Let us start with a simple question; what is facial recognition? Simply put, facial recognition recognizes faces by analyzing facial features. In this article, we will discuss how, why and when to use facial recognition. To be able to successfully use facial recognition the software has to have some kind of database to compare facial features. To make this easier to understand we’ll use an example. You are a criminal, you have an outstanding warrant and you are driving across Brooklyn Bridge to meet someone in Manhattan. When you enter the bridge, you drive under cameras that take a picture of every single car and driver. You, as a US citizen, have a picture of you in a national database. After a few minutes you are across the bridge and a posse of police cars are gently awaiting your arrival. How you may ask? When you drove under the cameras, they recognized your facial features, saw that you had an outstanding warrant and contacted the police. This is just one of the uses of facial recognition that will be in wide use in the next few years. Why? It is efficient and saves a lot of money in the long run.
Let us move on to the pros and cons.
Facial recognition can work wonders when it comes to preventing crimes and if a crime should happen it will be significantly easier to pursue the criminal due to the fact that the private security company or government official will have a full overview over which individuals that have been in the targeted area.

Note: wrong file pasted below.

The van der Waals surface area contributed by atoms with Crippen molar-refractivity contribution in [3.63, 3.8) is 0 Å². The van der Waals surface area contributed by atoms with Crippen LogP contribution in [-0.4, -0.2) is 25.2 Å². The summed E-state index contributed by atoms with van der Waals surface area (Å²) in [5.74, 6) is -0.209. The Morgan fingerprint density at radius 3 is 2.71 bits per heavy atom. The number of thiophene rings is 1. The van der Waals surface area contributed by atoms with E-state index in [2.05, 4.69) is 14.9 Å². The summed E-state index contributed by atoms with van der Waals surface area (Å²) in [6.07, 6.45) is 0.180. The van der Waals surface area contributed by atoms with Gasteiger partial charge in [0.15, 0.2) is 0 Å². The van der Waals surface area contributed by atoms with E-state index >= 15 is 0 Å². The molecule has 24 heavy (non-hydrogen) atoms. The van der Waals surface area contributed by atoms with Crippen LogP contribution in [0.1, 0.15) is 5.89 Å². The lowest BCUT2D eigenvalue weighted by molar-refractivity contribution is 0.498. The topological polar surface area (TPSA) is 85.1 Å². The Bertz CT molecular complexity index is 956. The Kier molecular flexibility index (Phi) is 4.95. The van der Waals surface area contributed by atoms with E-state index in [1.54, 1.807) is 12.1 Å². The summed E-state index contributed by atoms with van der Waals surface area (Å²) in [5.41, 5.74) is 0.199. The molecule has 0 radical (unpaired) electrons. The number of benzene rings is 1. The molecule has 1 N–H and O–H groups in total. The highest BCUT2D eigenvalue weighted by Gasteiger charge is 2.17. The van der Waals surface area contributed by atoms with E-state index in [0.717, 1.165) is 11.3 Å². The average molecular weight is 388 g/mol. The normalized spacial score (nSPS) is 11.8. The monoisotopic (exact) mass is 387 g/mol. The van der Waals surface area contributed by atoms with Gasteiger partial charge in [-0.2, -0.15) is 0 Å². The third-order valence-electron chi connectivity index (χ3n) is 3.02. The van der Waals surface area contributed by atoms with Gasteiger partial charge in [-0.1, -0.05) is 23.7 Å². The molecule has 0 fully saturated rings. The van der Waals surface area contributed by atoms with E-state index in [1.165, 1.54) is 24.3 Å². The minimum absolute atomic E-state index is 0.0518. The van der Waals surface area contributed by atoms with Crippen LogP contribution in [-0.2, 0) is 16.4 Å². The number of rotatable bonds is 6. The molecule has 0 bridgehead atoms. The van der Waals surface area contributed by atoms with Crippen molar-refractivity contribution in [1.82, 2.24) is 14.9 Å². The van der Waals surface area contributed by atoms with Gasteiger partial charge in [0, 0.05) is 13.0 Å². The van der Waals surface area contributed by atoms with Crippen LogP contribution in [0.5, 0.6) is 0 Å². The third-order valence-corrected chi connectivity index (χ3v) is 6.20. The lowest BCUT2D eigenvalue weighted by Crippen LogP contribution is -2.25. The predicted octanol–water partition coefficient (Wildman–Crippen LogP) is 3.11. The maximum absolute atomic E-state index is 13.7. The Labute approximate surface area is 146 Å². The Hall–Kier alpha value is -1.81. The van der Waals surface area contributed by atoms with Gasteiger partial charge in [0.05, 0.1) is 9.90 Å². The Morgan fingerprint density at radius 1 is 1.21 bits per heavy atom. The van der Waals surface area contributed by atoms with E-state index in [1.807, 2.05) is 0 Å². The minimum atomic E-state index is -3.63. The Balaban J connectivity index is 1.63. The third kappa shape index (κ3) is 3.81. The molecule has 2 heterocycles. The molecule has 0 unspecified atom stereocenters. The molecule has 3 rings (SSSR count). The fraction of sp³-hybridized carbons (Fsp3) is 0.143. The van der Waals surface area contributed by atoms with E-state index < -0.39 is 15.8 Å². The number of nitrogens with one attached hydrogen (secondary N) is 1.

Discovering sickness and hygiene
Facial recognition is not just for the public. It can also act as a security measure for companies and alike. Being analyzed every day can track your skin tone and such alike. This can help discover sickness early on and potentially save lives. Using facial recognition instead of for example ID cards and fingerprint scanners is much safer and more hygienic. There is no touching and there is a smaller chance that you will lose your face compared to a small ID card.
Video surveillance requires A LOT of cameras. For a large country, we are talking tens of millions of cameras, if not even more. Someone has to produce all of these and set them up. If you count in all the extra equipment that is necessary in many cases, like infrared illuminators to light up dark spaces, etc. In short, there is a lot of work to get national surveillance up and running.
To use large scale facial recognition successfully you will need unspeakable amounts of data. This has several side effects. For one there is an increasing demand for data centers with a lot of equipment. This creates a lot of jobs. The increasing amount of data also makes for a bigger carrot for the compression companies (HBO’s Silicon Valley for example).
Recognizing people with certain kinds of skin color
One of the most logical reasons for this is that the public photographs that the tech-companies use for training their AI have more people with light skin than dark skin. This causes the software to get better at recognizing light-skinned people than dark-skinned. The other reason we shall bring up is the lack of contrast in dark skin and how some women cover up their facial features with varying degrees of makeup. This confuses the AI and gives it too little information to work with for successful recognition.